Casper's CEO doesn't seem too concerned about the online mattress maker seeing its valuation take a major haircut during its public market debut.
"Valuations are just moments in time," CEO Philip Krim told CNBC's "Squawk Alley." "This is obviously a huge milestone for us. ... It doesn't distract us from building the business we want to build."
Casper shares surged nearly 30% following the company's initial public offering Thursday morning, opening at $14.50.
Casper had priced its IPO at $12 per share, or the very low end of its target range, Wednesday evening. That was after it slashed its target price range, from $17 to $19 a share, to $12 to $13 per share.
The retailer has a valuation of about $575 million based on where shares opened Thursday. But at one point, as a private business, Casper was valued at $1.1 billion, giving it so-called unicorn status.
Like many Silicon Valley-backed start-ups looking to go public, however, the company has faced scrutiny for being unprofitable and for its high costs to acquire new customers and keep them. It also faces dozens of competitors in the industry, ranging from Amazon to Walmart to mattress maker Purple.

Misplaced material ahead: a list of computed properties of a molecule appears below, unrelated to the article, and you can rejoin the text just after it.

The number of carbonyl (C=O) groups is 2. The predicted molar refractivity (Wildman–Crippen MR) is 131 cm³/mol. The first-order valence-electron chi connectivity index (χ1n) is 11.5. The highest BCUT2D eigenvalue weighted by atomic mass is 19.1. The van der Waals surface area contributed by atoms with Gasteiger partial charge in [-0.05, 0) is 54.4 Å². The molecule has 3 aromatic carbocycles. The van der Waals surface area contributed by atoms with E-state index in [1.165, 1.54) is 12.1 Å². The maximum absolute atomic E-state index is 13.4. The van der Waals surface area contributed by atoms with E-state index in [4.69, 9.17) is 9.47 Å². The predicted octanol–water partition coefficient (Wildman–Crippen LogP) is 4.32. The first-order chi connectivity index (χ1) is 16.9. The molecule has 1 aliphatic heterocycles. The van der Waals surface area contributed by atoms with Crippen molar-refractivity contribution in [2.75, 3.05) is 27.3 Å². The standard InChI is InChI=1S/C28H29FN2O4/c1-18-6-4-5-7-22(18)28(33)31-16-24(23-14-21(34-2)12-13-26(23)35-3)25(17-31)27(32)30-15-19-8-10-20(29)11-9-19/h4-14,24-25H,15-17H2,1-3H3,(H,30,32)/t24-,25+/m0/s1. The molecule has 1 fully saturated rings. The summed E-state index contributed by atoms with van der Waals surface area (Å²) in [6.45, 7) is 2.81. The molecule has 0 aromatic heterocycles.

"To reach profitability, Casper must 'beat themselves' as well as they've beat others in the market — challengers and incumbents alike," said Web Smith, founder of 2PM. "They'll have to build their company like the early-stage retailers of old, long before the abundance of venture capital and rising [customer acquisition costs]."
Krim appeared upbeat at the New York Stock Exchange, where Casper shares started trading under the ticker symbol "CSPR."
"I feel awesome," he said. "It's been a great day. It's an awesome milestone for Casper. So I'm pumped."
Casper was named to CNBC's Disruptor 50 list in 2019.